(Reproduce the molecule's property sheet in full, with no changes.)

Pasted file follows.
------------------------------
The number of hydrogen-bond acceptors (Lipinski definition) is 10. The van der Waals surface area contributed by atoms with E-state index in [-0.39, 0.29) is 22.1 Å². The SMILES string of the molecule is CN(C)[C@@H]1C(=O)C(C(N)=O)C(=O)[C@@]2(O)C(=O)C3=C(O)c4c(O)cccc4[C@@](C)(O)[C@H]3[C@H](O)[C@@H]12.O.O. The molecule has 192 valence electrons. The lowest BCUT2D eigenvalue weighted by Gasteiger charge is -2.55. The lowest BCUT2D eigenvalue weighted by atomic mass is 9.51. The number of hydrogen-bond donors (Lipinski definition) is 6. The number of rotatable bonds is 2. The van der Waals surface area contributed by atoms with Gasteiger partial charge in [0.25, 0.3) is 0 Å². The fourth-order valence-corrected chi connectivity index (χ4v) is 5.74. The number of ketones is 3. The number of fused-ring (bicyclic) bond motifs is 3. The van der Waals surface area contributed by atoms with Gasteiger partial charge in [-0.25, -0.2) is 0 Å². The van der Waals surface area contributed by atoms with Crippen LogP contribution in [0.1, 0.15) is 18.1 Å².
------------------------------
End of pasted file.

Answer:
The number of hydrogen-bond acceptors (Lipinski definition) is 10. The van der Waals surface area contributed by atoms with E-state index in [-0.39, 0.29) is 22.1 Å². The SMILES string of the molecule is CN(C)[C@@H]1C(=O)C(C(N)=O)C(=O)[C@@]2(O)C(=O)C3=C(O)c4c(O)cccc4[C@@](C)(O)[C@H]3[C@H](O)[C@@H]12.O.O. The molecule has 192 valence electrons. The lowest BCUT2D eigenvalue weighted by Gasteiger charge is -2.55. The lowest BCUT2D eigenvalue weighted by atomic mass is 9.51. The number of hydrogen-bond donors (Lipinski definition) is 6. The number of rotatable bonds is 2. The van der Waals surface area contributed by atoms with Gasteiger partial charge in [0.25, 0.3) is 0 Å². The fourth-order valence-corrected chi connectivity index (χ4v) is 5.74. The number of ketones is 3. The number of fused-ring (bicyclic) bond motifs is 3. The van der Waals surface area contributed by atoms with Gasteiger partial charge in [-0.25, -0.2) is 0 Å². The van der Waals surface area contributed by atoms with Crippen LogP contribution in [0.1, 0.15) is 18.1 Å².